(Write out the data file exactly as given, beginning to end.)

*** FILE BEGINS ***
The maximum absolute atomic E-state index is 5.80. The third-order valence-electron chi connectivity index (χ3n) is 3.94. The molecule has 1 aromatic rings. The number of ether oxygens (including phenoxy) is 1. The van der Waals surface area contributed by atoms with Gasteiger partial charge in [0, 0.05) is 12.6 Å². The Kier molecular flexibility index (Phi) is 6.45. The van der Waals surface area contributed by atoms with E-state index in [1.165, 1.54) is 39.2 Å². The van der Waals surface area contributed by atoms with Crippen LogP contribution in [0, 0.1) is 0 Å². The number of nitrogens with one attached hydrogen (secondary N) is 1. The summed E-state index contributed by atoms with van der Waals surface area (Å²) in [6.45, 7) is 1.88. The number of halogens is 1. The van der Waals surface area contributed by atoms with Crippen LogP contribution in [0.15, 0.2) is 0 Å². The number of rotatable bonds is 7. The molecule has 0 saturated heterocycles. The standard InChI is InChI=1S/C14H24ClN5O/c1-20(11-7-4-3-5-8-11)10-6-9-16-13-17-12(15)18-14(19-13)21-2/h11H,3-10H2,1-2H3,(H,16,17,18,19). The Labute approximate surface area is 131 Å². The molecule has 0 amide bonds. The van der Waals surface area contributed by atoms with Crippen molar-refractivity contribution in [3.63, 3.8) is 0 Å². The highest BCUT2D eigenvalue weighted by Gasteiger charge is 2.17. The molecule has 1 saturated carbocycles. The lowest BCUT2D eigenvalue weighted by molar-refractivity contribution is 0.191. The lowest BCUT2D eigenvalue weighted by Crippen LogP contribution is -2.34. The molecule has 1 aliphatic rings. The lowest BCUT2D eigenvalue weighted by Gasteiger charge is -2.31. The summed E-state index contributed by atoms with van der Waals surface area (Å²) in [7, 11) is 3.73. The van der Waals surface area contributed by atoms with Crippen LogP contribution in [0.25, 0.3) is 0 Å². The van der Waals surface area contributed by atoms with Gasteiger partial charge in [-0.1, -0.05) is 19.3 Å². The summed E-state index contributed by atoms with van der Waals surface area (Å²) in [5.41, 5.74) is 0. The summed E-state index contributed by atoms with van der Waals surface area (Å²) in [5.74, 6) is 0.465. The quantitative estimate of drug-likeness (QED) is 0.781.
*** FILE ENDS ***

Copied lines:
The maximum absolute atomic E-state index is 5.80. The third-order valence-electron chi connectivity index (χ3n) is 3.94. The molecule has 1 aromatic rings. The number of ether oxygens (including phenoxy) is 1. The van der Waals surface area contributed by atoms with Gasteiger partial charge in [0, 0.05) is 12.6 Å². The Kier molecular flexibility index (Phi) is 6.45. The van der Waals surface area contributed by atoms with E-state index in [1.165, 1.54) is 39.2 Å². The van der Waals surface area contributed by atoms with Crippen LogP contribution in [0, 0.1) is 0 Å². The number of nitrogens with one attached hydrogen (secondary N) is 1. The summed E-state index contributed by atoms with van der Waals surface area (Å²) in [6.45, 7) is 1.88. The number of halogens is 1. The van der Waals surface area contributed by atoms with Crippen LogP contribution in [0.15, 0.2) is 0 Å². The number of rotatable bonds is 7. The molecule has 0 saturated heterocycles. The standard InChI is InChI=1S/C14H24ClN5O/c1-20(11-7-4-3-5-8-11)10-6-9-16-13-17-12(15)18-14(19-13)21-2/h11H,3-10H2,1-2H3,(H,16,17,18,19). The Labute approximate surface area is 131 Å². The molecule has 0 amide bonds. The van der Waals surface area contributed by atoms with Crippen molar-refractivity contribution in [3.63, 3.8) is 0 Å². The highest BCUT2D eigenvalue weighted by Gasteiger charge is 2.17. The molecule has 1 saturated carbocycles. The lowest BCUT2D eigenvalue weighted by molar-refractivity contribution is 0.191. The lowest BCUT2D eigenvalue weighted by Crippen LogP contribution is -2.34. The molecule has 1 aliphatic rings. The lowest BCUT2D eigenvalue weighted by Gasteiger charge is -2.31. The summed E-state index contributed by atoms with van der Waals surface area (Å²) in [7, 11) is 3.73. The van der Waals surface area contributed by atoms with Crippen LogP contribution in [0.25, 0.3) is 0 Å². The van der Waals surface area contributed by atoms with Gasteiger partial charge in [-0.1, -0.05) is 19.3 Å². The summed E-state index contributed by atoms with van der Waals surface area (Å²) in [5.41, 5.74) is 0. The summed E-state index contributed by atoms with van der Waals surface area (Å²) in [5.74, 6) is 0.465. The quantitative estimate of drug-likeness (QED) is 0.781.